Jerry Garcia (Grateful Dead)
Bob Weir (Grateful Dead, RatDog)
Jorma Kaukonen (Jefferson Airplane, Hot Tuna)
David Nelson and Dave Torbert (New Riders of the Purple Sage)
Jerry Miller, (Moby Grape)
Matthew Kelly (RatDog, Kingfish)
Michael Falzarano (Hot Tuna)
Mark Karan (The Other Ones, RatDog)
Austin deLone (Elvis Costello, Boz Scaggs)
Barry Sless (Phil Lesh & Friends, David Nelson Band)
Scotty Quik (Sammy Hagar).
You may have heard about it, or read about it. Now, finally, after three decades, hear it for yourself -- in all of its glory -- legendary San Francisco guitarist/producer Bill Cutler’s solo debut, Crossing the Line.
“I first started work on this album in the 1970s,” says Cutler (David Rea & Slewfoot, Mystery Tramps, Heroes, Nu-Models). “A few years ago, after some 18 years of lying dormant, the original tapes were restored, new tracks were cut, and finally, this record was completed.”
It’s a fact of life, and rule of the music industry: When things appear too good to be true, they usually are. This is certainly not the case with Cutler’s Crossing the Line, which features stars past, present and future, including Jerry Garcia (Grateful Dead), Bob Weir (Grateful Dead, RatDog), Jorma Kaukonen (Jefferson Airplane), David Nelson and Dave Torbert (New Riders of the Purple Sage), Jerry Miller, (Moby Grape), harmonica ace Matthew Kelly (RatDog, Kingfish), Michael Falzarano (Hot Tuna), Mark Karan (The Other Ones, RatDog), pianist Austin deLone (Elvis Costello, Boz Scaggs), steel guitarist Barry Sless (Phil Lesh & Friends, David Nelson Band), and guitarist Scotty Quik (Sammy Hagar).
So how do we describe the tracks? One struggles to find a suitable comparison to this neo-vintage grand work – it touches on, responds to, and yet is unique from so many great rock records. We can say with certainty, however, that Crossing the Line spans a wide spectrum of classic and time-tested rock songwriting: bits of the album recall The Band’s Music From Big Pink, the quiet thunder of Dire Straits’ Love Over Gold, Jackson Browne’s seminal hard-life-on-the-road masterpiece Running On Empty, as well as the tuneful playfulness of Grateful Dead’s American Beauty and deep grooves of Blues for Allah.
“Crossing the Line is really a songwriter’s record”, says Cutler. “I learned a lot from listening to Neil Young and Jackson Browne. They both used musicians in very specific ways in order to serve the song. That made a lasting impression on me.”
“In addition to being a great improvisational guitar player, Jerry Garcia was a terrific sideman,” says Cutler, who first met Garcia in 1968. “When I worked with him, I was surprised at the immediate chemistry he had with my band. Not very many people know that side of Jerry because he wasn’t often perceived as a support player.”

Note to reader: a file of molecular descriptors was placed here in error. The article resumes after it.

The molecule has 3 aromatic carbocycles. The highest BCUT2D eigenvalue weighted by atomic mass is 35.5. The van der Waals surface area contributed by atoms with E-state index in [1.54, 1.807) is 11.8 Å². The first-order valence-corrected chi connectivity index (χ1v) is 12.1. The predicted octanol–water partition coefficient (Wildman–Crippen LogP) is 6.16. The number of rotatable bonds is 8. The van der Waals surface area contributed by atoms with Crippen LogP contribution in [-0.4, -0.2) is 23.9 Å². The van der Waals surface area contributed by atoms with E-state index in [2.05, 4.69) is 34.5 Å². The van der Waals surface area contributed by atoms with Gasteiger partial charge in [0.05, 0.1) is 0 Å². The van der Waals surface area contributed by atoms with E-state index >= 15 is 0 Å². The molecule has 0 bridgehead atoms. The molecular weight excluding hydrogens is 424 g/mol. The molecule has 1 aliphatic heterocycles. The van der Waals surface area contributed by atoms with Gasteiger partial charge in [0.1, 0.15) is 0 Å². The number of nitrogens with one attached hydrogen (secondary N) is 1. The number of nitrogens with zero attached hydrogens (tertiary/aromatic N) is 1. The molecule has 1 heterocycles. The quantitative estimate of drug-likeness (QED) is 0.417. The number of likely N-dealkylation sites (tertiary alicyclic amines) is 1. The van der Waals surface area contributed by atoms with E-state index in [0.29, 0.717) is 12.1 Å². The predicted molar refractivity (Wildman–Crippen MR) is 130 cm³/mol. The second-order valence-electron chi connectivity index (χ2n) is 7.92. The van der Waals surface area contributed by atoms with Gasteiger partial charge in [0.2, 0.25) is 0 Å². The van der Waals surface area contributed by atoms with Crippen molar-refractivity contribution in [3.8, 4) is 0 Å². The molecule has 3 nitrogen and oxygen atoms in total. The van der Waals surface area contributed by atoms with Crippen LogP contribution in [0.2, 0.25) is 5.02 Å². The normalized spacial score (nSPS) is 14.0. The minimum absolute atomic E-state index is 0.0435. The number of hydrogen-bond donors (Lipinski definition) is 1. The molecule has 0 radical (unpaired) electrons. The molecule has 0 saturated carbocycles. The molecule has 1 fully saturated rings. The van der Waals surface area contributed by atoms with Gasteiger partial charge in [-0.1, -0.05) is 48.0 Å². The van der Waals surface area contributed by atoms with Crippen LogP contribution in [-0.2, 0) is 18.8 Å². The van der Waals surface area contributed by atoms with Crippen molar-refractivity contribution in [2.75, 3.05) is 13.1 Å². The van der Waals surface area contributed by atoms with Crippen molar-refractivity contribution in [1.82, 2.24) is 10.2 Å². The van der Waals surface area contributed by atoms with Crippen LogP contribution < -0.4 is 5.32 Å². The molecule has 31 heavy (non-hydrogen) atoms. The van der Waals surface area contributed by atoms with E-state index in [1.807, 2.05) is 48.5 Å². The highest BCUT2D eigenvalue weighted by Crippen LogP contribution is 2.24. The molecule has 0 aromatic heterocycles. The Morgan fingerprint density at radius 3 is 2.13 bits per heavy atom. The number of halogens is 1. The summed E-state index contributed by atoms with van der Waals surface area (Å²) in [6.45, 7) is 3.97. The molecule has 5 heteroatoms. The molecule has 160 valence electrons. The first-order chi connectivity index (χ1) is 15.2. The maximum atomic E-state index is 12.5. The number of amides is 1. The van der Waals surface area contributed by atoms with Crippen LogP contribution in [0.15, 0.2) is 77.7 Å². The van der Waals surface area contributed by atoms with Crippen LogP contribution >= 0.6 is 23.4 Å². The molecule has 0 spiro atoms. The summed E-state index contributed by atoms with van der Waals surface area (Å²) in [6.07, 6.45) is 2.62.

Though technology played an important part in completing this 14-song, Russell Bond-mixed opus, Crossing the Line is not some sterile, slice-and-dice digital recording. Classic and modern tracks meld together, demonstrating the evolution of this singer-songwriter and the high level of musicianship featured on these tracks. These players change mood, feel, and texture so fluidly that each musical gesture – tiny or grand -- supports, underscores, and highlights the many sides of Cutler’s songwriting sensibilities. Whether it is the slow burnin’, gospel-esque ballad “Ridin’ High”, the shock-and-awe social commentary of “Cry of the City”, the catchy mid-tempo rocker “Engine 99”, or the country, Cajun-spiced feel of “Ballad of Bras Coupe”, the combination of musical chops and roots-rockin’ energy intermingle perfectly to create a classic-yet-modern Northern Californian vibe.
“Starlite Jamboree”, a tribute to Garcia, came out of a loose jam Cutler had with Garcia. When Cutler heard the sad news of Jerry’s passing (in 1995), he felt compelled to complete the tune -- one that carries with it a poignancy that Cutler could not have imagined when he first tinkered with its arrangement.
“One of the things that Jerry and I used to talk about was this idea of a ‘Starlite Jamboree’, a place where dead and live musicians could play together in some netherworld, like an episode of the Twilight Zone,” Cutler says. “I had some tracks of Jerry playing over the changes to the song. When I heard the news that Jerry died, I was devastated. I picked up my guitar and the first thing I played was the riff to ‘Starlite Jamboree’, because it reminded me of him. Spontaneously, I finished the song. I had never had a complete lyric for it until that moment.”
Crossing the Line is a dream deferred on many levels for the San Francisco-based Cutler. The music industry veteran was already on his way to becoming a teenage professional songwriter when his parents thought better of letting their 16-year-old son sign a big-time publishing contract. “I used to hang around the Brill Building in New York City,” explains Cutler. “I heard a lot of great pop material by those songwriters. When I got to
California, I learned the value of loosening up and letting tracks breathe. You could say that I’ve balanced my New York-disciplined side with my more jam-oriented Haight-Ashbury tendencies.”
Writing and recording Crossing the Line has been a long journey for Cutler. “It was a big challenge seeing this project through, but I feel it represents some of my best work as a songwriter,” Cutler says. “I can’t think of another album like this.”